If you read the story of the pheasant hunt that took place on my 60th birthday (Nov 25th post), you will recall that I had a rooster dead to rights that day. Lola chased him into a patch of fragmites along the 30 foot wide ditch that runs along the east boundary of our club. Across the ditch is a thick brush patch. The rooster, since named the birthday rooster, rose out of the fragmites and gave me an easy shot at 25 yards, but I let him go for fear that he’d end up on the opposite shore where Lola might not retrieve him.
Since that day I’ve hunted that spot several times in a personal battle to bring home the birthday rooster. Each time he’d flush out in front of me before I could get in range. It was beginning to look like 2009 would pass without bagging BDR. However, Saturday’s duck hunt was so slow that I decided to make another attempt at the bird. Lola and I approached from the opposite direction of our typical hunt.
Lola was on a bird for about 150 yards, working hard, but not coming up with anything. As we approached the ditch, she was in high gear, running nose down, turning, jerking and tail wagging out of control. She passed a fragmite patch and stuck her head in twice. The third time she did more than just sniff. As she rumbled through the patch, BDR burst upward – the thick branches forced the bird upward as he let out a continuous cackle.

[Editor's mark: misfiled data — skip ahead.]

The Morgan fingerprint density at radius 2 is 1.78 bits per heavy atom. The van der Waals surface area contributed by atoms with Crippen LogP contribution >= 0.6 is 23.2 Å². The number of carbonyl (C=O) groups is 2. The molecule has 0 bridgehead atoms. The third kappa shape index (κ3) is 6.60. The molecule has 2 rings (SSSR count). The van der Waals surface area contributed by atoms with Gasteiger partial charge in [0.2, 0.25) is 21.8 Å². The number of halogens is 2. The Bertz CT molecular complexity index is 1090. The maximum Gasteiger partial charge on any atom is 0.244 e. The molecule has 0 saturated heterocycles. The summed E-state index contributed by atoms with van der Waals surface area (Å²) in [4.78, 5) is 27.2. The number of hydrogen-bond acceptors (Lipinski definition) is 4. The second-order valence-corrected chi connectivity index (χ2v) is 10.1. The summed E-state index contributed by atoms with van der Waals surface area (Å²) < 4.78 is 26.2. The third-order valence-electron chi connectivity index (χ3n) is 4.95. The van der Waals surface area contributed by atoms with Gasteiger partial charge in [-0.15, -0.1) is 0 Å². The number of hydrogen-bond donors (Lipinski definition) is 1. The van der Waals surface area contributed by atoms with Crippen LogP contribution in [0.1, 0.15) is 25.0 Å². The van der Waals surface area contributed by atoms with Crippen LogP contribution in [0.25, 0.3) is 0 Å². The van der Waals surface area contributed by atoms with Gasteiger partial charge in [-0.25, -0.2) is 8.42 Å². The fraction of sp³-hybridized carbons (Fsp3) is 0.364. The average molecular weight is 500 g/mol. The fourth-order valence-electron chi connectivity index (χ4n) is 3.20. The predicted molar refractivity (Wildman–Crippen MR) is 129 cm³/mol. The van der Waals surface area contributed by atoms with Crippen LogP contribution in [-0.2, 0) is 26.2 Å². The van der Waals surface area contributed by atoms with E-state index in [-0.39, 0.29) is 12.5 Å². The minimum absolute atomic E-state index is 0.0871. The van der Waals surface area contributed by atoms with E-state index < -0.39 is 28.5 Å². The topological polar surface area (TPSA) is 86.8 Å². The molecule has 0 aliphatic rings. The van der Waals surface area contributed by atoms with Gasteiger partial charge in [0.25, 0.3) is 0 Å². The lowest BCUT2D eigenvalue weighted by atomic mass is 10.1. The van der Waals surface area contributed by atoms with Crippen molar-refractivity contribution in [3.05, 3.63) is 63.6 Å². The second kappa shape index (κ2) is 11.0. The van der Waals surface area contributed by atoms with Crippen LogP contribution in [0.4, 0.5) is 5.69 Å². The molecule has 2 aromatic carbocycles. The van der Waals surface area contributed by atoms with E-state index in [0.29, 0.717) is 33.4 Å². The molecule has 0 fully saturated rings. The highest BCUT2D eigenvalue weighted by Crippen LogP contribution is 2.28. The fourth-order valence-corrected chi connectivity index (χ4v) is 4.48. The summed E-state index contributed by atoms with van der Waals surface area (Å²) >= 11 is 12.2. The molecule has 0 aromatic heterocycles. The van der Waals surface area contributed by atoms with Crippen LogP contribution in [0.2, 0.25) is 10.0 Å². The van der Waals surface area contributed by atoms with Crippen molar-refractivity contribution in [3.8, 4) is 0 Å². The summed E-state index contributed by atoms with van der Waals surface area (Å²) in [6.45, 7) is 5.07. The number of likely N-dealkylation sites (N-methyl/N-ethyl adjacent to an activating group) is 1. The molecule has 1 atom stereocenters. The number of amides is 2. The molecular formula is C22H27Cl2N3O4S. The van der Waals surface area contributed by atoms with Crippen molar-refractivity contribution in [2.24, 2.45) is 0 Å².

This time Lola forced him away from the sancuary. He passed in front of me at about 10 yards and we were briefly eye to eye. He made a 90 degree turn away from me and I hit him in the butt with steel twos as he began to swing towards safety. The birthday rooster was down and out.
Pheasant hunting was tough this year, but there are still enough birds at Mayberry to make a comeback if we get better weather next spring. Although I only bagged two wild roosters all year, I muffed quite a few chances and could have had five or six if I’d been shooting well. Rob and his two labs, tule and peatie, bagged 8 or 9 wild roosters this season, so it can be done.
Duck hunting has been very poor. The good news is that when December is poor, January is usually good. We’ll see.